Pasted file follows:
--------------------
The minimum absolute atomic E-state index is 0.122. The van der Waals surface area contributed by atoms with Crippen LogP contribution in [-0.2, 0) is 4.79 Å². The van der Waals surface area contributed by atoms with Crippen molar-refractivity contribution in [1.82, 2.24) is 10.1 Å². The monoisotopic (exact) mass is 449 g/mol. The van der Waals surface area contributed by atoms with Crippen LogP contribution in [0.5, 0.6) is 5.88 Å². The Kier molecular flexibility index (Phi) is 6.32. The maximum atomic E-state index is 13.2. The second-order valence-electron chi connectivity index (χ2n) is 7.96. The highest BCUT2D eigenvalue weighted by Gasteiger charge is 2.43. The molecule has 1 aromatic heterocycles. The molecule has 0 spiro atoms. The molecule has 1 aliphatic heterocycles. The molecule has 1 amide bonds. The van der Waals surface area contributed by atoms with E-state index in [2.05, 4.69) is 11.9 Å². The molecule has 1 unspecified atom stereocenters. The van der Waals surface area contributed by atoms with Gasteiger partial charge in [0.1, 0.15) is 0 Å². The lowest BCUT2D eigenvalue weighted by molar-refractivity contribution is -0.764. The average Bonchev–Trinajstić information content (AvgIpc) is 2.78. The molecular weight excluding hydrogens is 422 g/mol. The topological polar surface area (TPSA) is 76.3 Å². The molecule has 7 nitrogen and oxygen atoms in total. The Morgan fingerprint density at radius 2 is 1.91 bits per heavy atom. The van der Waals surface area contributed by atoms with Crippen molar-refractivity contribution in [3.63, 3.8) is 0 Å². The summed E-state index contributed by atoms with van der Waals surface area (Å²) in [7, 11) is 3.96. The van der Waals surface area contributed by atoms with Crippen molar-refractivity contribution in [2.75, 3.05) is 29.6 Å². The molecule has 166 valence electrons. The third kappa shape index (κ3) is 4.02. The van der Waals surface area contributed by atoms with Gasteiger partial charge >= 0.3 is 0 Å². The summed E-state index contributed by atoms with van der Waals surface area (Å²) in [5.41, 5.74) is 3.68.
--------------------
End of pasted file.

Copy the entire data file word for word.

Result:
The minimum absolute atomic E-state index is 0.122. The van der Waals surface area contributed by atoms with Crippen LogP contribution in [-0.2, 0) is 4.79 Å². The van der Waals surface area contributed by atoms with Crippen molar-refractivity contribution in [1.82, 2.24) is 10.1 Å². The monoisotopic (exact) mass is 449 g/mol. The van der Waals surface area contributed by atoms with Crippen LogP contribution in [0.5, 0.6) is 5.88 Å². The Kier molecular flexibility index (Phi) is 6.32. The maximum atomic E-state index is 13.2. The second-order valence-electron chi connectivity index (χ2n) is 7.96. The highest BCUT2D eigenvalue weighted by Gasteiger charge is 2.43. The molecule has 1 aromatic heterocycles. The molecule has 0 spiro atoms. The molecule has 1 aliphatic heterocycles. The molecule has 1 amide bonds. The van der Waals surface area contributed by atoms with E-state index in [2.05, 4.69) is 11.9 Å². The molecule has 1 unspecified atom stereocenters. The van der Waals surface area contributed by atoms with Gasteiger partial charge in [0.1, 0.15) is 0 Å². The lowest BCUT2D eigenvalue weighted by molar-refractivity contribution is -0.764. The average Bonchev–Trinajstić information content (AvgIpc) is 2.78. The molecular weight excluding hydrogens is 422 g/mol. The topological polar surface area (TPSA) is 76.3 Å². The molecule has 7 nitrogen and oxygen atoms in total. The Morgan fingerprint density at radius 2 is 1.91 bits per heavy atom. The van der Waals surface area contributed by atoms with Crippen molar-refractivity contribution in [3.63, 3.8) is 0 Å². The summed E-state index contributed by atoms with van der Waals surface area (Å²) in [7, 11) is 3.96. The van der Waals surface area contributed by atoms with Crippen molar-refractivity contribution in [2.75, 3.05) is 29.6 Å². The molecule has 166 valence electrons. The third kappa shape index (κ3) is 4.02. The van der Waals surface area contributed by atoms with Gasteiger partial charge >= 0.3 is 0 Å². The summed E-state index contributed by atoms with van der Waals surface area (Å²) in [5.41, 5.74) is 3.68.